NCAA personnel visited the University of North Carolina today to conduct follow-up work related to the investigation of the school's football program, UNC spokesman Kevin Best confirmed in a short e-mail message. Details of the reasons for the visit were not disclosed, and Best referred all other questions to the NCAA. In an e-mail, NCAA spokeswoman Stacey Osburn said that in order to protect the integrity of an investigation, the NCAA cannot comment on an inquiry.
Maggitt's father, Roosevelt Maggitt, said there were two main reasons his son did not sign with Florida: One, the Gators' history of player arrests (27 players were arrested from 2005-10); the other was bad vibes Roosevelt Maggitt received from a person he thought was Gators defensive coordinator Dan Quinn. Regarding Quinn, his irritation might be misdirected. He said Quinn bothered him by resting his foot on a coffee table at his home, but a spokesperson for Florida said Wednesday that Quinn never went to the Maggitts' residence.
Big 12 athletic directors were given a list of schools to contact a few weeks ago once it became clear that Texas A&M would be departing the conference for membership in the SEC. Arkansas and BYU were contacted but then, according to multiple sources, the athletic directors who were given the instructions did not reach out to the other three schools on the list -- Pittsburgh, Louisville and West Virginia of the Big East -- because Oklahoma president David Boren made comments that the Sooners were unsettled in their situation as a member of the Big 12 and were exploring their options.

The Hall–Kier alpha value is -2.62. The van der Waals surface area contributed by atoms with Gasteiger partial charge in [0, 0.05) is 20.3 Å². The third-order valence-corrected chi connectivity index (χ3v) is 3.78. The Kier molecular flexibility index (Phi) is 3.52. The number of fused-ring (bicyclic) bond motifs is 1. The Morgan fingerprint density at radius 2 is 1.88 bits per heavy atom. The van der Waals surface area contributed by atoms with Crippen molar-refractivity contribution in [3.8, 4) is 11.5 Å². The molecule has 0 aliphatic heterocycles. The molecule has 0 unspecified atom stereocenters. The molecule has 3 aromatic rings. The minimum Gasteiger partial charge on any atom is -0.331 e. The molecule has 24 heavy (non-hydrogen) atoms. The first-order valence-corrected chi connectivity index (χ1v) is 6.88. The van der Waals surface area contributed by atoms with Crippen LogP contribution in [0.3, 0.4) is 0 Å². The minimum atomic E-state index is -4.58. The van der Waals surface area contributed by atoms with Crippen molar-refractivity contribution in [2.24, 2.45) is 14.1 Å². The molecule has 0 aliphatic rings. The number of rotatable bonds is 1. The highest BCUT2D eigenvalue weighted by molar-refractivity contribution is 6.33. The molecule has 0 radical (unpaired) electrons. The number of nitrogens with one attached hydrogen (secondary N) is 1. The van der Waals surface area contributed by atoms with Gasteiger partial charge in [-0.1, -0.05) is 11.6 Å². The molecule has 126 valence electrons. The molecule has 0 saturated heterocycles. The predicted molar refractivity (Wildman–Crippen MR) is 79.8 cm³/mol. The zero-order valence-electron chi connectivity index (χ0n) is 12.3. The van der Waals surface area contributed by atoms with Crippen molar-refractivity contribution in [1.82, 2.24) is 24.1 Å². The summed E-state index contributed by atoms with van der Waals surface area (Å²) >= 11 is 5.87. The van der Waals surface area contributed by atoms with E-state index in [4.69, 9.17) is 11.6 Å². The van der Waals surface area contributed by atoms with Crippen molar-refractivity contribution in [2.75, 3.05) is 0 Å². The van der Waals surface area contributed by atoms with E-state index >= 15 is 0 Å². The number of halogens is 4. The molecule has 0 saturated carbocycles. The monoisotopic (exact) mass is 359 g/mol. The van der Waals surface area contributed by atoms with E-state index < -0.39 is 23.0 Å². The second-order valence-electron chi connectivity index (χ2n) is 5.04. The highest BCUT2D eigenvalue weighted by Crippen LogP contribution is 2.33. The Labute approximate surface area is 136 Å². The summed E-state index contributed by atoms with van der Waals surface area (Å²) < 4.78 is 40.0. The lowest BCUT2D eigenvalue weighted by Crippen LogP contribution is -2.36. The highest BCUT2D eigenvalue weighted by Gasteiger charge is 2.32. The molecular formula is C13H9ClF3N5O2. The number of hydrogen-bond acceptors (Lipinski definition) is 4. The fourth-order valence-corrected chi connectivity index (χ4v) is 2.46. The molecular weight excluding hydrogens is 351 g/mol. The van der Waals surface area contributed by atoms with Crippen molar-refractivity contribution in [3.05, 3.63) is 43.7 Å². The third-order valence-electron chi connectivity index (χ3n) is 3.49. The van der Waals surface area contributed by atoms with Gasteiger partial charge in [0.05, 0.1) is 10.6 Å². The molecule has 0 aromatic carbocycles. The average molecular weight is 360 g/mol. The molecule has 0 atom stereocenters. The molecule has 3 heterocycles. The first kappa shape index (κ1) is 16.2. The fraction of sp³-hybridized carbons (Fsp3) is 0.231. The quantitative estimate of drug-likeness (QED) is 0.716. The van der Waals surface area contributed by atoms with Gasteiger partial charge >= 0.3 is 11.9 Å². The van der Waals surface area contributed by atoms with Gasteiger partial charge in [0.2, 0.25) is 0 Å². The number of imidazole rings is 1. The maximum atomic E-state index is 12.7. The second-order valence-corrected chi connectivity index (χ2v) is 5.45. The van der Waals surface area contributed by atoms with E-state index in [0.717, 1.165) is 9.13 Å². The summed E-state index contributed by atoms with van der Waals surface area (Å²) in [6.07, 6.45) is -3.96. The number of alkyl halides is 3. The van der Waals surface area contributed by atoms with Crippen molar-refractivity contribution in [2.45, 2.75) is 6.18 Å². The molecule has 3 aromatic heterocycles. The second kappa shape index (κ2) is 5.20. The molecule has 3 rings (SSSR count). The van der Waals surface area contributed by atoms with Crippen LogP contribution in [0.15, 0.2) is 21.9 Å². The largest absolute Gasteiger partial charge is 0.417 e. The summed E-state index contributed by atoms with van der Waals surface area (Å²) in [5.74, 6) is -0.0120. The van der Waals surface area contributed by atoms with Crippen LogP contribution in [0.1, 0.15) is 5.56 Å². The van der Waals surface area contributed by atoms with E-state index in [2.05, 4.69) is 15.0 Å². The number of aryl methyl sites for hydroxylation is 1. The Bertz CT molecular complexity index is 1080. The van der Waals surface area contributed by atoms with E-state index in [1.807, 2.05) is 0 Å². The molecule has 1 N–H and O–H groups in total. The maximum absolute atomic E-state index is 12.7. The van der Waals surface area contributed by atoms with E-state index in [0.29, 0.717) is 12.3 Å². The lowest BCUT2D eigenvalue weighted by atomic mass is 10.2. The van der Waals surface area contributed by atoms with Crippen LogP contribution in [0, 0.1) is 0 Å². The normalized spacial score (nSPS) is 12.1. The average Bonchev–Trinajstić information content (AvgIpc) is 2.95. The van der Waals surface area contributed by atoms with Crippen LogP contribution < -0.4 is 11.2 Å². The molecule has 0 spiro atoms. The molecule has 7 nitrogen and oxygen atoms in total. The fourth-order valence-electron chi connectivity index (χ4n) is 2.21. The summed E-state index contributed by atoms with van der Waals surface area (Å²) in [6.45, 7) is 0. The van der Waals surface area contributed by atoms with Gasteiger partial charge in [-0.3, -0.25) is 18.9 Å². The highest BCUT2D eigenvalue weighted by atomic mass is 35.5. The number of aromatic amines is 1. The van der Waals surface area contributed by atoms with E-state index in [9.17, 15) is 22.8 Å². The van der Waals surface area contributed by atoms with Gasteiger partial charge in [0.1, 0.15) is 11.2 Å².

Instead of letting players, friends and bosses help him through his brief illness, Bowden was more concerned Urban Meyer, Randy Shannon and Frank Beamer would get a recruiting edge with 17-year-olds. Sadly, when viewed through the lens of recruiting, Bowden's rationale as a then-77-year-old coach actually makes sense. "Maybe it ain't right, but that's the way the game is played," Bowden said on ESPN's "Outside the Lines." "Every coach is looking for an in-roads, something where I could get this good player, someway to get him to come to my school and not go to his school."